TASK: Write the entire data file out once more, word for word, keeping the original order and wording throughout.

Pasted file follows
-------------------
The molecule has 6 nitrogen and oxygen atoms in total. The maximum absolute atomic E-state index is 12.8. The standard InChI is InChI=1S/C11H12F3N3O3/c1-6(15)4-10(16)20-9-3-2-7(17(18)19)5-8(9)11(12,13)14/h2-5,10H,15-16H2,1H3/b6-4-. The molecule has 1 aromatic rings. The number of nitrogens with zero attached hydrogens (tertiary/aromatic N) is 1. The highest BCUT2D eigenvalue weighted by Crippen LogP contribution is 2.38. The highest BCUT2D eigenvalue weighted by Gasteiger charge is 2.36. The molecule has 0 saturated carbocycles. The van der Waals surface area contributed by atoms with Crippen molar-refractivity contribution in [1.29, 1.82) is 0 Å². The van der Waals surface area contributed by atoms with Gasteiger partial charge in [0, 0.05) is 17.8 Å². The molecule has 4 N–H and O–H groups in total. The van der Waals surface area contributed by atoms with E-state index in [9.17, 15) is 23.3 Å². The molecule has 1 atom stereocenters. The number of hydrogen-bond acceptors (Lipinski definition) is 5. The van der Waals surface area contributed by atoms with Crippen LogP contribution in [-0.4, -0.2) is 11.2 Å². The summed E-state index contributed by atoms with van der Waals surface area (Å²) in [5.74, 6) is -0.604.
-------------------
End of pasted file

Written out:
The molecule has 6 nitrogen and oxygen atoms in total. The maximum absolute atomic E-state index is 12.8. The standard InChI is InChI=1S/C11H12F3N3O3/c1-6(15)4-10(16)20-9-3-2-7(17(18)19)5-8(9)11(12,13)14/h2-5,10H,15-16H2,1H3/b6-4-. The molecule has 1 aromatic rings. The number of nitrogens with zero attached hydrogens (tertiary/aromatic N) is 1. The highest BCUT2D eigenvalue weighted by Crippen LogP contribution is 2.38. The highest BCUT2D eigenvalue weighted by Gasteiger charge is 2.36. The molecule has 0 saturated carbocycles. The van der Waals surface area contributed by atoms with Crippen molar-refractivity contribution in [1.29, 1.82) is 0 Å². The van der Waals surface area contributed by atoms with Gasteiger partial charge in [0, 0.05) is 17.8 Å². The molecule has 4 N–H and O–H groups in total. The van der Waals surface area contributed by atoms with E-state index in [9.17, 15) is 23.3 Å². The molecule has 1 atom stereocenters. The number of hydrogen-bond acceptors (Lipinski definition) is 5. The van der Waals surface area contributed by atoms with Crippen LogP contribution in [-0.4, -0.2) is 11.2 Å². The summed E-state index contributed by atoms with van der Waals surface area (Å²) in [5.74, 6) is -0.604.